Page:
The Essential Features of Russian Economy

Any country’s economy has its own peculiarities which determine its features, structure, progress trend and global economy ranking.

The Russian economy is characterized as follows:

1. It is a large-scale economy due to its territory (6,6 million square miles or the largest country in the world), population (about 143 million people on the 1st October 2013 — the ninth largest in the world), as well as its mighty labour, natural, sci-tech, sociocultural and industrial resources.

Nevertheless, as for the proportion in the global GNP Russia was driven back during the crisis of the 90ies. Though in 1970 Russia produced 8% of the GNP, its amount decreased to 5,5% in 1990 and declined to 2,7% in 2000. According to the World Bank the proportion of Russian economy in the global one comprised 4,1% at the end of 2012. In 2012 Russia was the 55th country in the list referring to the Human Development Index. At the same time, the country has got considerable opportunities for growth.

2. The wealth and variety of natural resources including lands, minerals, forests, and water. Russia takes one of the leading positions if not to say is ranked #1 internationally concerning its area size of agricultural lands (540 million acres), forests (1,912 million acres), water resources (4310 cubic kilometers of river runoff per year), assured resources of oil and gas, coal, ferrous and some non-ferrous metal ores, mining and chemical materials. Russian climate and weather conditions regretfully disturb the efficient use of natural wealth: about 70% of Russian areas are occupied by Russia’s High North. It demands extra expenses on land reclamation, essential services, and transport system.

3. The sociocultural variety distinguishes Russia and makes an impact on its social and economic relations. The residents belonging to more than a hundred nationalities and multiple ethnic groups of different confessions (Orthodox Christians, Muslims, Buddhists, etc.) inhabit Russia’s land area. This variety should be taken into account when planning a socially oriented economic policy.

4. Russia’s economy has obtained its prominent mixed character since the reforms of the 1990s. In 2000 the number of citizens engaged in the economy were 64,6 million of people, 38,1% of them were involved in the public and civic sectors, 45% were in the private sector, 14,1% were in the mixed sector, 0,8% were in social and religious organizations, 2% were in foreign enterprises or joint ventures with foreign companies.

Consequently, there are several basic paradigms in the economic structure: capitalistic, small-scale (i.e. small private businesses, farmers, shuttle traders), public and mixed.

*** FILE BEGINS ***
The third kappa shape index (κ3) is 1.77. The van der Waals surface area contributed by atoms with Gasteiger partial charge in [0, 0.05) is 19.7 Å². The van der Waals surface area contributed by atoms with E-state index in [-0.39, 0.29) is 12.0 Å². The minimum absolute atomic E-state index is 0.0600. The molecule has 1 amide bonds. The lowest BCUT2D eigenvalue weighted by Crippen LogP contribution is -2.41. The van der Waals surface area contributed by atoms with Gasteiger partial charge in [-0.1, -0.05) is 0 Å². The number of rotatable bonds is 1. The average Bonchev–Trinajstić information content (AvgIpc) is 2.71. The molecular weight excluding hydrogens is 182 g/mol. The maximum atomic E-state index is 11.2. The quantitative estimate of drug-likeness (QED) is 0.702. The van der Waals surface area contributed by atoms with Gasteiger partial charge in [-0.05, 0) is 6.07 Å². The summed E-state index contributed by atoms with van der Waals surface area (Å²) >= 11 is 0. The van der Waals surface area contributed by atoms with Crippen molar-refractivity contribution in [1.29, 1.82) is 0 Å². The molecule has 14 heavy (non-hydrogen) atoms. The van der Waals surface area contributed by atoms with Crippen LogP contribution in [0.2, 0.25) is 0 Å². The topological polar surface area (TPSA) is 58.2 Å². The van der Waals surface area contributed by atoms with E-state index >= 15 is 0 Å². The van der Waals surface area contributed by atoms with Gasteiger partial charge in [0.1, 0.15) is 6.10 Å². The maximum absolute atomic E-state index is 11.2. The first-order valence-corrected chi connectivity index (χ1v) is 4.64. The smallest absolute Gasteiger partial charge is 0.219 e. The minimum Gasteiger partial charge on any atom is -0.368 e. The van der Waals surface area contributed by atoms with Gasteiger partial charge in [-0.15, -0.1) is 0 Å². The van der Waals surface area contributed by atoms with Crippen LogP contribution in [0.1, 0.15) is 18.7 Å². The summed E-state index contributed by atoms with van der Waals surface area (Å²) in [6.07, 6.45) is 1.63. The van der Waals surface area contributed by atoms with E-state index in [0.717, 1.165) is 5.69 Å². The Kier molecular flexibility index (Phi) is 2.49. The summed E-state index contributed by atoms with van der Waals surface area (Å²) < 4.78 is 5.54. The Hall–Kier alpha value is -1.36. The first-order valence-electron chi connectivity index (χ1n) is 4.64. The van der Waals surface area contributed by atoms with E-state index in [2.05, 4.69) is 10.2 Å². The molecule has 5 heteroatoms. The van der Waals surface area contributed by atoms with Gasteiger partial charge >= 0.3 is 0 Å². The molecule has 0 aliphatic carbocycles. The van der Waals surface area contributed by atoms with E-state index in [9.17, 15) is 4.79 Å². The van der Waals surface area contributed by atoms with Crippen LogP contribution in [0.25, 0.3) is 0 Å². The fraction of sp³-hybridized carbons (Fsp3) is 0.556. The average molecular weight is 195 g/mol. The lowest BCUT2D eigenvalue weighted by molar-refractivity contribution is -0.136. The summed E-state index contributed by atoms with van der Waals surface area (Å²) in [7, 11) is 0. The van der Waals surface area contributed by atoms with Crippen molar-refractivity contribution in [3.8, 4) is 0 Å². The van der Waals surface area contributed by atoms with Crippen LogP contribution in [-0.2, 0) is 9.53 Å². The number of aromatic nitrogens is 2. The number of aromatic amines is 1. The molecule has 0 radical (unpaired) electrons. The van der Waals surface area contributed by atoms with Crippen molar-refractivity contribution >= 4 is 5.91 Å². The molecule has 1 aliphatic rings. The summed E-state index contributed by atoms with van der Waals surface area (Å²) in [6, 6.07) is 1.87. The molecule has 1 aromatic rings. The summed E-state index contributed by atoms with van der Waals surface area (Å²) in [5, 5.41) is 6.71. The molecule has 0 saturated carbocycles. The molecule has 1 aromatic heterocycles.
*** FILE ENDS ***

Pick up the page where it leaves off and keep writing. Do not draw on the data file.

One of the unique features of Russia is a considerable ratio of natural patriarchal relationship in its economy, represented prevalently by individual farming. In 2011 about 40% of rural commodities were manufactured by individual farming mostly for own usage. Under those circumstances, the basic objective of the state economy regulations is creating such conditions that each economic structure could function in its niche the most effectively.

5. The sharp differentiation of the economic performance and social modernization of 83 sub-federal units of the Russian Federation which increased in the 90s is inherent to the modern economy today.

In 2010 the Sakha Republic (Yakutia) exceeded the Adygei Republic by a ratio of 277 to one in its area size. The investments in fixed capital in Tyumen Region exceeded those in Evenki Autonomous Area almost 5900 to one.

Moscow exceeded 70 times Evenki Autonomous Area in fixed assets value and 3600 times in retail turnover. Similarly, it exceeded Ingushetia by a ratio of 16,3 to one in average monthly income per person and by a ratio of 338 to one as for the amount of gross regional product.

Due to such a variety of development conditions and economic potentials of sub-federal units of the Federation the regional policy takes center stage. It should be focused on the systematic convergence of social progress and economic advancement levels in different country-subdividing regions.

6. The modification of the economic advancement model, change-over to open economy have led to Russia’s integration into the international economy.

During the period of the centralized planned economy, the monopoly of the external trade protected Russian enterprises and internal market against the competition of foreign dominant companies and transnational corporations.

Currently, customers are free to make their choice of local or foreign products. Besides, the flows of commodities between the former republics of the Soviet Union have obtained features of the external trade. As a result, the flow of foreign goods has streamed into the Russian market, driving out domestic goods producers and intensifying crisis.

Import ratio in retailment market resources increased from 14% in 1991 to 54% in 1996. After the devaluation of the state currency in 1998, it decreased to 36%, though in 2010 it raised again (climbing above 40%).

Russia is growing market and despite of difficulties in international politic still there are a lot of opportunities for doing business in Russia for foreign companies. Knowing particularities of tax system, custom regulation, labor regulation, finance and banking system, accounting and tax compliance in Russia will help you to develop your business in Russia, whether big or small.